There is much to do at the outset of any construction project. Having chosen the team and agreed specifications, everyone is keen to make progress and deliver a fantastic end-product. In that whirlwind on initial activity, it is easier to forget to formalise contractual terms. After all, everyone is focussed on future success and allocating legal risks and responsibilities can be far from the mind.
But is a lack of clarity on contractual terms likely to have any meaningful impact? There is little doubt that many construction projects are carried out successfully every year without any formal contract in place and the respective parties may suffer no ill effects from that approach. One project where this was not the case was Arcadis Consulting (UK) Ltd v AMEC (BCS) Ltd.
AMEC was a concrete sub-contractor for two significant construction projects and it engaged Arcadis as a designer to assist in delivering the package. The parties intended to enter into a protocol agreement to govern their relationship, but this was never finalised. Instead, the parties exchanged correspondence including a letter of instruction.
One of the projects, a car park, was alleged to have defective design that would require an expensive demolition and re-build. AMEC settled a claim brought by the main contractor and then sought £40 million from Arcadis. The heart of Arcadis’ defence was the assertion that their liability was limited to £610,515.
What was disputed?
The parties did not agree on the documents that constituted the contract between them and, crucially, whether the cap on liability had been incorporated into the agreed terms. There were numerous letters and emails exchanged between Arcadis and AMEC relating to the scope of services to be provided by Arcadis and the relevant terms of contract. The uncertainty was not helped by the record keeping of the respective parties, with the Court being unable, in some cases, to determine which documents had been sent between the parties and at what time. The terms of the contract, and the incorporation of the cap on liability meant that £39.5 million was in dispute.
The first instance decision
In the TCC first instance decision, Justice Coulson determined that the various sets of terms and conditions exchanged between the parties were not incorporated into the contract. He said that there was no evidence that Arcadis agreed to those terms and it had not used the word “accept” in its correspondence. The judge rejected Arcadis’ request for a declaration that it could rely on the cap on liability.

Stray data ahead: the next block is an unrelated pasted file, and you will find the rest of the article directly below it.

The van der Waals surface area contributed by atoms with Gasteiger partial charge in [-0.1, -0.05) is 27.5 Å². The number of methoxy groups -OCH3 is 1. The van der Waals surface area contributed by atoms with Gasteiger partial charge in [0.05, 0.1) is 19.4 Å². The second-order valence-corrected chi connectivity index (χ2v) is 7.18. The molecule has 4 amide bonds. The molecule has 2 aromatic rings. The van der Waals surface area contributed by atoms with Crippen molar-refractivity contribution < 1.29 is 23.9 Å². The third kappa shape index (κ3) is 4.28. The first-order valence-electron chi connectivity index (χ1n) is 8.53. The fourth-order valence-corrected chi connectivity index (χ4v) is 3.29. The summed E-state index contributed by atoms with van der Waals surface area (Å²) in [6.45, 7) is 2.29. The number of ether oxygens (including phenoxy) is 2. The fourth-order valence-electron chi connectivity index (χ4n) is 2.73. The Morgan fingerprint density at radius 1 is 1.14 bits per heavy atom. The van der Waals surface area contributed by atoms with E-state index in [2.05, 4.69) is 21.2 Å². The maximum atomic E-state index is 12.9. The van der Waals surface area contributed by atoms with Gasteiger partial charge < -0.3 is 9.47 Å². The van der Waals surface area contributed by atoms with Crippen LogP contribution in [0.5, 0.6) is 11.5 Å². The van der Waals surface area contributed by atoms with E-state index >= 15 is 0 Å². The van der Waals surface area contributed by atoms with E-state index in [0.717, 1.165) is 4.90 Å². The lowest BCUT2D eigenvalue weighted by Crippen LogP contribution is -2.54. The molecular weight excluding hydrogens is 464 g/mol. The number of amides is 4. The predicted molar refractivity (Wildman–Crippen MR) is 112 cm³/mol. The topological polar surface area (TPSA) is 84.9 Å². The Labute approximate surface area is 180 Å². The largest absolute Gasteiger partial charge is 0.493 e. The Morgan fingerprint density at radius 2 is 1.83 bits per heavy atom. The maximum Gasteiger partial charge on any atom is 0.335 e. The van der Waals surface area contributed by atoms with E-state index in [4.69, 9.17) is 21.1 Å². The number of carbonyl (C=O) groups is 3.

The first instance decision left Arcadis facing a disastrous commercial position and an appeal was made. The Court of Appeal came to a different conclusion to the TCC, saying that the judge had erred in determining that the cap on liability did not apply and that too much weight had been placed of the absence of “accept” in the correspondence. The cap on liability did therefore form part of the contract and Arcadis could rely upon it.
Best practice following the decision
The judgment set out a full analysis of why, based on the specific facts of the case, the original decision was overturned but the fact that such a considerable sum of money was at stake and that it took a Court of Appeal decision to reach a conclusion should provide a stark warning to those involved in construction projects.
Construction contracts advisers looking at the decision will identify three key areas of best practice that could have avoided ears of expensive litigation.
- Agree, finalise, sign and date contracts at the earliest opportunity. A lack of clarity helps neither party, and the need to make quick site progress shouldn’t shift attention away from concluding important legal documents.
- Letters of intent or letters of instruction should be used sparingly and should relate only to clearly defined scopes of works or services. If such letters need to be extended, have the parties invested sufficient effort in concluding final terms?
- Keep comprehensive records. High value commercial projects are always susceptible to disputes and claims. There is no substitute for archives of emails, hard copy documents sent with letters and attendance notes of telephone calls. At worse, they identify the context in which decisions are made; at best, they support your position and enable the Court to agree with you assertions.
It is far better for the construction team to agree the terms that they wish to work to than have judges do it for them.
Stuart Wilson is a Partner specialising in construction contracts.
Dan Hall is a Partner specialising in construction disputes.
9 January 2020
This Legal Update is published as a general guide only and it is not intended to contain definitive legal or professional advice, which should be obtained as appropriate in relation to any particular matter. This publication relates to matters prevailing at the date of its original publication and may not have been updated to reflect subsequent developments.